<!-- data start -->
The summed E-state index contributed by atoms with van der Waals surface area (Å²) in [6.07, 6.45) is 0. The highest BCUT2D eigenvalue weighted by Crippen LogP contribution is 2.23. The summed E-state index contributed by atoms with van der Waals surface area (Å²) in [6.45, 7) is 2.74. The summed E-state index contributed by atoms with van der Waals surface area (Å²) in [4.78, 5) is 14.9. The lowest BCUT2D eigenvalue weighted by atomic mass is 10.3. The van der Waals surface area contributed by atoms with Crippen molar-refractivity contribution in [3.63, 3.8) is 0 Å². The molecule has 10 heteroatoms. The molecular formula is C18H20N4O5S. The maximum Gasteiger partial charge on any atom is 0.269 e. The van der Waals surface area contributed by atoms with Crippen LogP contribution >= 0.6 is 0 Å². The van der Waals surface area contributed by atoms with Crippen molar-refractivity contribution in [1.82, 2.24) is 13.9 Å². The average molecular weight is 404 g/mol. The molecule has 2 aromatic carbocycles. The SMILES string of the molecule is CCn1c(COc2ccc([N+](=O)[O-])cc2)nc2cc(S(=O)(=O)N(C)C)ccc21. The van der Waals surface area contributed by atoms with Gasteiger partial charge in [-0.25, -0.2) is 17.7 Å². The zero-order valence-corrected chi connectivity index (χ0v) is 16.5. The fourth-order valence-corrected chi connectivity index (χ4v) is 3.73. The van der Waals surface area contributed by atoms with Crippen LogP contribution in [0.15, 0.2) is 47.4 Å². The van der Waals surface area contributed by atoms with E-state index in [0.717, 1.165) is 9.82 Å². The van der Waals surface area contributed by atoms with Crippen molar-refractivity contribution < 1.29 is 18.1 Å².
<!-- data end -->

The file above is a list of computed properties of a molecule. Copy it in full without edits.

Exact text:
The summed E-state index contributed by atoms with van der Waals surface area (Å²) in [6.07, 6.45) is 0. The highest BCUT2D eigenvalue weighted by Crippen LogP contribution is 2.23. The summed E-state index contributed by atoms with van der Waals surface area (Å²) in [6.45, 7) is 2.74. The summed E-state index contributed by atoms with van der Waals surface area (Å²) in [4.78, 5) is 14.9. The lowest BCUT2D eigenvalue weighted by atomic mass is 10.3. The van der Waals surface area contributed by atoms with Crippen molar-refractivity contribution in [3.63, 3.8) is 0 Å². The molecule has 10 heteroatoms. The molecular formula is C18H20N4O5S. The maximum Gasteiger partial charge on any atom is 0.269 e. The van der Waals surface area contributed by atoms with Crippen LogP contribution >= 0.6 is 0 Å². The van der Waals surface area contributed by atoms with Crippen molar-refractivity contribution in [1.82, 2.24) is 13.9 Å². The average molecular weight is 404 g/mol. The molecule has 2 aromatic carbocycles. The SMILES string of the molecule is CCn1c(COc2ccc([N+](=O)[O-])cc2)nc2cc(S(=O)(=O)N(C)C)ccc21. The van der Waals surface area contributed by atoms with Gasteiger partial charge in [-0.25, -0.2) is 17.7 Å². The zero-order valence-corrected chi connectivity index (χ0v) is 16.5. The fourth-order valence-corrected chi connectivity index (χ4v) is 3.73. The van der Waals surface area contributed by atoms with Crippen LogP contribution in [0.15, 0.2) is 47.4 Å². The van der Waals surface area contributed by atoms with E-state index in [0.717, 1.165) is 9.82 Å². The van der Waals surface area contributed by atoms with Crippen molar-refractivity contribution < 1.29 is 18.1 Å².